Bill makes it harder to rehabilitate offenders and ensure public safety is protected - Khan

29 June 2011


Sadiq KhanSadiq Khan MP, Labour’s Shadow Justice Secretary
, commenting on sentencing ahead of the Second reading debate on the Legal Aid, Sentencing and Punishment of Offenders Bill tomorrow, said:

“There is a £140 million hole in the Ministry of Justice budget and uncosted proposals announced at the last minute which haven’t yet been added to the Bill. As a result, further cuts are likely to fall on an already overstretched probation service and prison estate, making it harder to rehabilitate offenders and ensure public safety is protected.  

“The plan to limit the use of remand in custody is purely a measure to cut costs and reduce prison numbers, which undermines a vital tool judges and magistrates should have at their disposal.  It is for judges and magistrates, who know the full facts of the case, the risk to the public of individual defendants and the impact their release on bail may have on victims and witnesses, to decide whether they should be remanded in custody, not for this Government to dictate.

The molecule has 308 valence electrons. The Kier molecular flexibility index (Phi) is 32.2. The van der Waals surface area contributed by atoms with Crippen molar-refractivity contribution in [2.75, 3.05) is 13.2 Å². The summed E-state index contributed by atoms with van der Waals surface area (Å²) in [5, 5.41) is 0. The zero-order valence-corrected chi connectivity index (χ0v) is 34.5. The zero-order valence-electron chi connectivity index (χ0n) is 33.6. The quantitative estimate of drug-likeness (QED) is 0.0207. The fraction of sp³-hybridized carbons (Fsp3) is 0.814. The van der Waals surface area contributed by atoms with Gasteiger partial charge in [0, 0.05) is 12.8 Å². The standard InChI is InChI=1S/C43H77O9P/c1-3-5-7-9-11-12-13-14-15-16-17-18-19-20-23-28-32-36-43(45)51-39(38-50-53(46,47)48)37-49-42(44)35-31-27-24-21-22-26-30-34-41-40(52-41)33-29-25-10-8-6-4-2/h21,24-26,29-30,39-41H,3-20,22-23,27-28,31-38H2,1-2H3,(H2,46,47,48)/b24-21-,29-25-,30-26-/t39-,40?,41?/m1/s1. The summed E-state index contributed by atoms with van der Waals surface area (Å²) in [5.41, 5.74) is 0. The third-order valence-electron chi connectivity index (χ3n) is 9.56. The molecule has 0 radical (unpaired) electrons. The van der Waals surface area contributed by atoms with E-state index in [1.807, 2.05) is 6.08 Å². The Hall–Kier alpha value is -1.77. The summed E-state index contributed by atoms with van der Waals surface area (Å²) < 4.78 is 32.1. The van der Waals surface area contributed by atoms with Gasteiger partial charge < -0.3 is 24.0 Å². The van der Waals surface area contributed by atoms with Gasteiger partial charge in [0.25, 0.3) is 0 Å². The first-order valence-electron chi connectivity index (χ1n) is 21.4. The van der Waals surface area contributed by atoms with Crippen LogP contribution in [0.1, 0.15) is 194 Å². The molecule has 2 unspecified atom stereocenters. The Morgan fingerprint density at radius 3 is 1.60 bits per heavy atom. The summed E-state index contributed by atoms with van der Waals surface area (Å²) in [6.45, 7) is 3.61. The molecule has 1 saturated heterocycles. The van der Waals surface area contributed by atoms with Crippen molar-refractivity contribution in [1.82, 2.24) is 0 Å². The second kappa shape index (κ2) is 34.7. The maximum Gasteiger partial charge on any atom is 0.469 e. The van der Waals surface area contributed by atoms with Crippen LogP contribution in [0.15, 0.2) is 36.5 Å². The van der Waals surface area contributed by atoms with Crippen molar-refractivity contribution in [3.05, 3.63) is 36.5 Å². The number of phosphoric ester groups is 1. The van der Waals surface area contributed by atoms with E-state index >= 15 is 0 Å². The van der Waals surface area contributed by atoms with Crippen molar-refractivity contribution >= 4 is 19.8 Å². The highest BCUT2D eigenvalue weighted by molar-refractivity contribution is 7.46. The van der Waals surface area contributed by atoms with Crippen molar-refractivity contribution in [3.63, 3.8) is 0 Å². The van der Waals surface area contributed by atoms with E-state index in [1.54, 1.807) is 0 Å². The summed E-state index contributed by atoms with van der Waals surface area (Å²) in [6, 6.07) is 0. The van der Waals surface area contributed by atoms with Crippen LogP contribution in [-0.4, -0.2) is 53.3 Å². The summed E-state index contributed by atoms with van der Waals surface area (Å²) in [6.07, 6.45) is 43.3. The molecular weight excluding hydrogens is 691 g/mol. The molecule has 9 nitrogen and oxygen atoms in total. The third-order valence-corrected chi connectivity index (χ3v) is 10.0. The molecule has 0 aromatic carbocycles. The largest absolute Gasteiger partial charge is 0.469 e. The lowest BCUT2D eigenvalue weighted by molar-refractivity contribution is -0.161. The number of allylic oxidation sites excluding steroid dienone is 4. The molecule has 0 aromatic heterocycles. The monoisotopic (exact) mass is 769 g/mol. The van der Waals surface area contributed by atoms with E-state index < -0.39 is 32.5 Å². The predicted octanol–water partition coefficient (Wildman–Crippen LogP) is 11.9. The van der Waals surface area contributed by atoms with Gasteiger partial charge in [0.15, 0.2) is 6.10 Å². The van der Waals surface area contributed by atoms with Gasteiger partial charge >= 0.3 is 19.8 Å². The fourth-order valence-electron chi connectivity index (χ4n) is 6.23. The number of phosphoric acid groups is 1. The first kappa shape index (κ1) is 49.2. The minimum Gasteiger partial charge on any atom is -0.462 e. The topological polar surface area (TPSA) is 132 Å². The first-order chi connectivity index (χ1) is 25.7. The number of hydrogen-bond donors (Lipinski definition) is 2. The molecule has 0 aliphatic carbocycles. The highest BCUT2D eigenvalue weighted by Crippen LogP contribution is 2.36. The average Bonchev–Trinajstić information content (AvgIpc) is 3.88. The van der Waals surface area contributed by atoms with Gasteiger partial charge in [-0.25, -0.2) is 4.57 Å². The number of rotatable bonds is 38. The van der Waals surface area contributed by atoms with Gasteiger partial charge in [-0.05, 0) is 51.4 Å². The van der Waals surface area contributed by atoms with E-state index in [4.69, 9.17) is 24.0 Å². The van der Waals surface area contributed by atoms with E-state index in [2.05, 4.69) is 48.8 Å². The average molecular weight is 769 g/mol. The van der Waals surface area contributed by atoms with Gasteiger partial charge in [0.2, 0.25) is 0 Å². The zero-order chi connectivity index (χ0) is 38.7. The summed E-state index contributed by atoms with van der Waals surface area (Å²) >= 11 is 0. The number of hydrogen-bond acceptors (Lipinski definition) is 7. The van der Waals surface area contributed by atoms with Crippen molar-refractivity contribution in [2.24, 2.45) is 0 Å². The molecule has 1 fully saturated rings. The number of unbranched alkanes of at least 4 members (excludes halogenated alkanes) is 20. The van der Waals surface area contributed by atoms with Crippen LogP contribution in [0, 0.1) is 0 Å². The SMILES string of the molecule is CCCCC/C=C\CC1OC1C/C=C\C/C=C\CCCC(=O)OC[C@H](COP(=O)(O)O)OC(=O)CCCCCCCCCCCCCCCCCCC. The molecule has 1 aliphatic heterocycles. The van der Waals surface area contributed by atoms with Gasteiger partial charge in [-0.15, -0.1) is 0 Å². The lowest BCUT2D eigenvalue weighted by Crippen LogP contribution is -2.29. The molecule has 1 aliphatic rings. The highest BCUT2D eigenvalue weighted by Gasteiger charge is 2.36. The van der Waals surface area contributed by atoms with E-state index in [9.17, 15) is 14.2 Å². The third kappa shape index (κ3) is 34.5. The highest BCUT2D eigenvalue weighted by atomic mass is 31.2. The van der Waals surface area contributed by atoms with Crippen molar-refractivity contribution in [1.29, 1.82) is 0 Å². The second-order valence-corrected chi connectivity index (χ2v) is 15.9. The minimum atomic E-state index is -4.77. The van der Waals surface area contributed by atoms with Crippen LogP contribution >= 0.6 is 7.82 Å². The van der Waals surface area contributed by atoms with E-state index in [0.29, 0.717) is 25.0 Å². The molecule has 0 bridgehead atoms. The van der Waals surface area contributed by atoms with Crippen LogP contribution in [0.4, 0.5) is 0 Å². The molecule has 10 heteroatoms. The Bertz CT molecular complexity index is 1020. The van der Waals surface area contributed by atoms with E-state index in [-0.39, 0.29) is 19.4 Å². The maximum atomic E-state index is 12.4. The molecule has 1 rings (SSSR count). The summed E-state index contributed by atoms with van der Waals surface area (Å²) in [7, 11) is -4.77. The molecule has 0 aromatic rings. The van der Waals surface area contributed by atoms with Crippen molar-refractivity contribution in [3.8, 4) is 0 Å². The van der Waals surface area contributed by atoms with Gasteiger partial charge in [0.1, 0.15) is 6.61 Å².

“The Secretary of State announced several months ago his intention to reform the system of Indeterminate Sentences for Public Protection, but after 13 months of government, several green papers and a Sentencing Bill, we are still unclear of what his proposals are. Labour’s position is clear – offenders must be rehabilitated and not pose a risk to the public and proper due process must be followed before their release. We will not accept plans that water-down the protection given to the public by Indeterminate Sentences for Public Protection.

“This Government is out of touch with public concerns on crime and justice. Their cuts to front line and experienced police, probation and prison officers could have dire consequences for communities across the country and their bid to cut costs and prison places seem to come before their duty to protect the public and support victims.  For these reasons, Labour cannot support this Bill.”